By Anne Valente
William Morrow Paperbacks, 2019
What does a person do with “the heavy weight of expectation, of being a girl who does?”
Beyond the lamentations of bereaved adult children, the scenic travel log, the Jurassic-era jigsaw puzzle and the pre-apocalyptic warnings of climate change, this is the central inquiry in Ann Valente’s The Desert Sky Before Us. How does a daughter navigate her feelings of inadequacy, of failing to live up to the promise of her abilities? How does she reboot, begin again once she has lost her way?
How does she navigate this personal terrain in a world where planes are falling from the sky, in an alarming rate, from a phenomenon called clear air turbulence, a turbulence that is sudden and violent, unpredictable, but more frequent because of global warming?
Two sisters, Rhiannon, a former race car driver and Billie, an ex-convict, grapple with these questions as they road-trip west from the water-logged plains of Illinois to the parched salt flats of Utah. They follow a zig-zag path, guided by a mysterious notebook of coordinates and drawings pressed into Billie’s hands four months before their mother’s death. Their ultimate destination is their mother’s memorial service–to spread her metaphorical ashes of silt and clay representing her life’s work as a noted paleontologist. Beyond that, they don’t know where the notebook will take them because Billie promised that they would follow the path, one page at a time, to not look ahead.
Their mother’s guiding presence is palpable as they travel through Missouri, Kansas, Colorado, New Mexico, and Utah, to a dinosaur science center, fossil rich hiking trails, canyons, a bat filled amphitheater, star-filled campsites, a dinosaur bone quarry, and an aviary. At the prescribed coordinates, they discover geocache boxes each containing a solitary trinket or memento or talisman. Each a message, a postmortem directive from Mom. The sisters must glean meaning from the items. Along with the stops along the way, what message is their mother trying to convey?
The long tedious hours of the road, the boredom, the cramped confines of a vehicle serve as a pressure cooker where secrets, turbulent emotions and insecurities, hidden during Billie’s six years of incarceration, bubble to the surface and ultimately exhale in an emotional scream.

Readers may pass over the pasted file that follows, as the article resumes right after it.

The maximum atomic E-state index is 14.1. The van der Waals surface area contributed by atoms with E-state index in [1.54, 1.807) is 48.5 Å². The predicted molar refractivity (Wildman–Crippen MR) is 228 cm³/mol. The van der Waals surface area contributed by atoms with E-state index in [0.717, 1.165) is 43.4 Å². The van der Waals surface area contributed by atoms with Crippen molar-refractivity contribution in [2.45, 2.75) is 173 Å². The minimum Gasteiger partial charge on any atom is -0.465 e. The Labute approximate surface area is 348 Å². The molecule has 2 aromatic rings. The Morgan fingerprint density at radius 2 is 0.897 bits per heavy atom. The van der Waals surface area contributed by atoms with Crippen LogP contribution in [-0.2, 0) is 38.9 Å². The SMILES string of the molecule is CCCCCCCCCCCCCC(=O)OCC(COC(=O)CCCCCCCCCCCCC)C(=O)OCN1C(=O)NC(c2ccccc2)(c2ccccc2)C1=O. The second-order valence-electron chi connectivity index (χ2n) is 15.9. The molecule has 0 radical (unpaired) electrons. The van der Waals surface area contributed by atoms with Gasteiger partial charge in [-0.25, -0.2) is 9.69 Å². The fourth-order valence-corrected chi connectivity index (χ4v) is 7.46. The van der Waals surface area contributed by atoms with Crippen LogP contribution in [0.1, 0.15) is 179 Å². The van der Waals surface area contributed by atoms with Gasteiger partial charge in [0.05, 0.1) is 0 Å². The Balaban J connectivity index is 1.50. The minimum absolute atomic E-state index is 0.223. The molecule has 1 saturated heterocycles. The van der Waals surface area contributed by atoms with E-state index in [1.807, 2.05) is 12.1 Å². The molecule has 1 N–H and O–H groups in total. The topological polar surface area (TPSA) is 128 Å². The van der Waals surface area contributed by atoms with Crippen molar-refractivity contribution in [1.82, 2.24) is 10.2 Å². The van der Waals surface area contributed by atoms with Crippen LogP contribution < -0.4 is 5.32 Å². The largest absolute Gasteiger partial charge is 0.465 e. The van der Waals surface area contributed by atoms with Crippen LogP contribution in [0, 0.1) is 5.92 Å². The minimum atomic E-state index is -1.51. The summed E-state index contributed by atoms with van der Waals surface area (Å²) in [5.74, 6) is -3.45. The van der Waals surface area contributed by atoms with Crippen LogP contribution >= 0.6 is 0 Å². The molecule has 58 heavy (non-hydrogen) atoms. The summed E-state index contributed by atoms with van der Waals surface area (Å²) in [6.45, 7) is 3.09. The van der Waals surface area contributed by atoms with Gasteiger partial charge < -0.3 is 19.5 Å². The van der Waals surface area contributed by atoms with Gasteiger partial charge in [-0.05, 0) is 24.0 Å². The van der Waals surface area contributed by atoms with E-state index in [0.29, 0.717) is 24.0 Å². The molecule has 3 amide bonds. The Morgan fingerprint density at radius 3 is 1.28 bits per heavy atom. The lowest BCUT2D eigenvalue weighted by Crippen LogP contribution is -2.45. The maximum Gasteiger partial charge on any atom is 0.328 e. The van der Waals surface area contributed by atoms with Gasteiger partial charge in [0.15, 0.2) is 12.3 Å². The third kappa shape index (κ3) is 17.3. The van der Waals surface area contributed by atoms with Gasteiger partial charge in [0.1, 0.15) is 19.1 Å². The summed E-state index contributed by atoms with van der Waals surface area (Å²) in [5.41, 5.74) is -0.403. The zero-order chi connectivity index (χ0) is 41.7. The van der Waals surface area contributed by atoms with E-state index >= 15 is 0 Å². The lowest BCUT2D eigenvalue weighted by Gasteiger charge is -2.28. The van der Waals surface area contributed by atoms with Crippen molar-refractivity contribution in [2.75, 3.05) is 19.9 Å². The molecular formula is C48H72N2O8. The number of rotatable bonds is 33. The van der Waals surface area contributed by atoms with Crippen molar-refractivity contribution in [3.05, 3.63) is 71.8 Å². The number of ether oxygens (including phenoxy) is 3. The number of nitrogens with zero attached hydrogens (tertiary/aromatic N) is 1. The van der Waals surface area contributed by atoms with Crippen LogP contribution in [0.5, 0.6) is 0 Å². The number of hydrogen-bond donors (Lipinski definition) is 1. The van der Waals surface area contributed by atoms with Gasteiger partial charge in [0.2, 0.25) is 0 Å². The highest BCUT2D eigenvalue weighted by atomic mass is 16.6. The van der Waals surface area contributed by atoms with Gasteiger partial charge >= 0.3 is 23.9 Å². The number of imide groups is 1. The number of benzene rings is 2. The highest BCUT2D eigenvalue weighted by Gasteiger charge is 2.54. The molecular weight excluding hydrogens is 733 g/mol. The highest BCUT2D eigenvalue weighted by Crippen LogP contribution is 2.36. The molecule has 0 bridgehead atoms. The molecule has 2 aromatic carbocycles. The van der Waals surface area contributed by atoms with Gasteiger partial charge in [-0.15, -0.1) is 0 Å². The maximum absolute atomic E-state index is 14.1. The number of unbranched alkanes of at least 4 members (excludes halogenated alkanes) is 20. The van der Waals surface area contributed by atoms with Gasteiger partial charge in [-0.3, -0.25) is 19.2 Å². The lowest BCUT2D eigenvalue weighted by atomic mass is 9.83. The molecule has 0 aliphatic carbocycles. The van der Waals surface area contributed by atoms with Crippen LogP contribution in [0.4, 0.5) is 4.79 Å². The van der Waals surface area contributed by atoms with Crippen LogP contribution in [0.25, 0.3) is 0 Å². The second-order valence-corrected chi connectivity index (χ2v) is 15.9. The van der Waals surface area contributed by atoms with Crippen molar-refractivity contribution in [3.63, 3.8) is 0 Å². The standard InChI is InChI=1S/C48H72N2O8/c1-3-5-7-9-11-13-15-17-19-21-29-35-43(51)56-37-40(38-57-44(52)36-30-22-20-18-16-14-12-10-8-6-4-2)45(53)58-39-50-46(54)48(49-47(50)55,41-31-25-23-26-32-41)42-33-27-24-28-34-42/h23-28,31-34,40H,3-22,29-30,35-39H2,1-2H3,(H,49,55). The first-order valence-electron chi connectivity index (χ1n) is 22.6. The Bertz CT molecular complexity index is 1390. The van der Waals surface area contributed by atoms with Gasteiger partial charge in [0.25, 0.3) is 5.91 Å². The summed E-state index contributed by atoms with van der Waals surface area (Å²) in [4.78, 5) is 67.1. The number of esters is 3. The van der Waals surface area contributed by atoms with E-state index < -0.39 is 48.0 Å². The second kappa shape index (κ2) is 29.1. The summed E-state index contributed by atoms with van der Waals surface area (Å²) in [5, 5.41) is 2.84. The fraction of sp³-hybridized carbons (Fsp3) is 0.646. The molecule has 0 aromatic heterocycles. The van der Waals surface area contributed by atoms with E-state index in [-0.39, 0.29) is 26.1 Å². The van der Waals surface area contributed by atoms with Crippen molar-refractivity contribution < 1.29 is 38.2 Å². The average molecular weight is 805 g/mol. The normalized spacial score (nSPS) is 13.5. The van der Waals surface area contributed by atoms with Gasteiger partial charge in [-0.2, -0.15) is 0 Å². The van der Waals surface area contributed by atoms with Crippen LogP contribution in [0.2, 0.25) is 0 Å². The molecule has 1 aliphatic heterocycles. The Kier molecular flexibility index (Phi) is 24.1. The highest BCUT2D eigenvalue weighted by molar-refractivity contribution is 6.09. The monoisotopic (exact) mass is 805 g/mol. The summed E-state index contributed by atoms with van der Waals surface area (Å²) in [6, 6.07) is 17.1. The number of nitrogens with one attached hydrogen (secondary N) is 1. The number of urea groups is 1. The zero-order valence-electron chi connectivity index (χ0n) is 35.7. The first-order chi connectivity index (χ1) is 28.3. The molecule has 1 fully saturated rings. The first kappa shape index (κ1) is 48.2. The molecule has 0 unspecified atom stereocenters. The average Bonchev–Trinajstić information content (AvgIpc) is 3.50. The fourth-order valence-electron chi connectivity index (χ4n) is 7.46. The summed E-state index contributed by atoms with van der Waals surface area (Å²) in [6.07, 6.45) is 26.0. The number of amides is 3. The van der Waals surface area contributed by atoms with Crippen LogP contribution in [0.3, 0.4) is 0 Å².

Billie’s long-term abusive relationship with a man named Tim culminating in a final beating so brutal that Billie attempts to end her life with a match and a can of gasoline rather than continue on with her listless life. The burns and the skin graft scars offer tangible evidence of Billie’s interior ache, her lack of ambition beyond following Tim and a passion for falconry.
Rhiannon, a stock car, groomed by dad since she was a teenager, winning on the circuit, the rare female driver, suddenly loses her nerve, hangs up her helmet and becomes a textbook rep. Initially she blames her change of circumstances on Billie and her arson conviction.
Meanwhile, the sisters learn more about their mother’s work, that she, Margaret Hurst, is a “household name” given her discovery of an intact stegosaurus skeleton and her study of its armored plates, hypothesizing their orientation and purpose: as a kick stand, camouflage, a display to attract a mate, or temperature regulator.
The road trip operates as a living memoir and imperative written expressly by a mother for her daughters: this is who I was, this is what I did, this is a road map for who you can and should become.
The Desert Sky Before Us is an ambitious novel. It tackles wide-ranging subjects: climate change, domestic violence, Jurassic era dinosaurs and the cause of their extinction, NASCAR, falconry, sibling rivalry, ambition, corporate greed vs safety, discrimination, art. The complexity of its material, the author’s deep research, as well as, her philosophical and moral explorations serve both as a strength and the source of the novel’s weakness. With so many topics to cover, even at 448 pages, the reader is held at arm’s length. Despite the gravity of many of these subjects, there is little emotional pull. The seven and ultimately eight plane crashes drive the dramatic tension but they are presented as disembodied ribbons of radio reports and barroom TV news spots. The horrific statistics of fatalities and corporate greed that reopens the airports to air traffic are presented like a footnote, the reason why their mother arranged the road trip, a ploy to keep them from flying. The sisters reason that their mother, having studied prehistoric climate change, must have known or could foresee the plane crashes.
I kept waiting, hoping that Margaret Hurst, the paleontologist, had some scientific breakthrough–she had learned about the stegosaurus plates, the thermal regulating features that detected temperature shifts could be applied to the impending doom caused by current global climate change but none was forthcoming. Nor was there a plea for Billie and Rhiannon to make such a discovery. Instead, Margaret Hurst the mother offered this missive from the grave: seek your passion, do what your love.-Lisa Slage Robinson